A few years ago I asked that Finance Ministry official, Nir Gilad, who is now the CEO of Israel Corporation, what came of his battle against the defense establishment. "Nothing," he said without missing a beat. Nothing changed. The flab and rot stayed. The Finance Ministry is also continuing with life as usual, repeating the battle every few years, in vain.
The most insulated, and filthy, sector of them all is defense. It is riddled with over-staffing, it is opaque, it squanders money like there's no tomorrow. Billions of shekels are spent with no critique or public debate. Its lobby at the Prime Minister's Office has always prevailed. When Benjamin Netanyahu was finance minister, he said in private conversations that the filth and corruption in the defense establishment cried for change. Speaking with the press, he even provided examples. But when the shekel stopped with him at the Prime Minister's Office, he quickly turned into just another prime minister being extorted by the defense system.
An end in itself
It is hard to find any correlation between spending on defense and the threats Israel faces. Defense budgets have been cut not because the threat diminished but mainly but because of fiscal crises. If you think the peace process will reduce defense spending, you don't understand that like every other huge, powerful and monopolistic system, the army has long ceased to focus on protecting the nation: It is the end, in and of itself.
Seven years ago, America invaded Iraq and changed the map of threats against Israel beyond recognition. It took Israel's defense chiefs six months to find their wits, change their song and argue that defense budgets needed to be bigger than ever before, to counter the threat of Iran.
Dear reader, the defense establishment isn't a financial bubble. It is a bubble of stability and power.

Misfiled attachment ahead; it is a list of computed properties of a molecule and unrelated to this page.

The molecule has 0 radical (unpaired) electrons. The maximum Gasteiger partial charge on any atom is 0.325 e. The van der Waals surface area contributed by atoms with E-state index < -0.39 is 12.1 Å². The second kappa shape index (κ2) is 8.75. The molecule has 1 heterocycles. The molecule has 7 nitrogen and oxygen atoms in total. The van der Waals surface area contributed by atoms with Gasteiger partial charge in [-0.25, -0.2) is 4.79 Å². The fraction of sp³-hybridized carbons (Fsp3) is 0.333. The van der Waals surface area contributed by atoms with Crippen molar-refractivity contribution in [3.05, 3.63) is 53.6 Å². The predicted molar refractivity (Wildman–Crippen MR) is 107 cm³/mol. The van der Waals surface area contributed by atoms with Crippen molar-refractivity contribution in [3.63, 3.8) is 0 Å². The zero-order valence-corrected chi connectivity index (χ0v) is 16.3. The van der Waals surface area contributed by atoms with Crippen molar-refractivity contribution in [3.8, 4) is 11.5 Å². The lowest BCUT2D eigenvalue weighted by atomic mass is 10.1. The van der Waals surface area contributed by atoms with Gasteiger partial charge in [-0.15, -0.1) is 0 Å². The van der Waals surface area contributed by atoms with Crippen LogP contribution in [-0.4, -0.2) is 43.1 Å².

The safest mortgage borrowers in the land are soldiers and people who work for the defense establishment, cutting huge coupons in its gigantic, secretive procurement system.
The Israel Electric Corporation isn't a financial bubble either. Bloated wage and procurement costs may have reduced it to bankruptcy, but don't fear that the light will go out. At the last second, the Finance Ministry will give it money or let it raise its tariffs.
In the private sector, you can find parallels of these insulated islands. Much of the economy is controlled by monopolies and cartels whose owners protect them from competition or reform, prepared to release a barrage of heavy fire on any threat.
Outside these private and government insulated spheres stand hundreds of thousands of families, without representation in these places where power is cultivated. These are the risky mortgage borrowers: people whose pay is low and whose job security is not great. Happily for the people inside the insulated spheres, most of the people outside don't get it.
Some may even think they belong to the upper percentiles, but one morning they will wake up and realize what it means to live outside the insulated spheres. They'll reach an age when nobody wants to hire them, and realize that their pensions aren't enough to sustain anything close to their present standard of living. Only then will they realize the true price of living in an economy controlled by insulated spheres, because market mechanisms - that could sound a warning ahead of time - focus on things like "output," debt, financial ratios, productivity and deficits, not on the long-term effects of the regime of the insulated spheres.
The collapse of the Greek bond market forced Athens to start fixing its budget. But there is no economic mechanism to warn that the education system is collapsing, that healthcare is deteriorating, that welfare and competition and productivity are trending down, all of which erodes Israel's economic potential. Somebody has to sound the alarm. But the very people best positioned to do so are, like the last and littlest of the market traders, busily obsessing over the results of the last quarter, not the future decades away.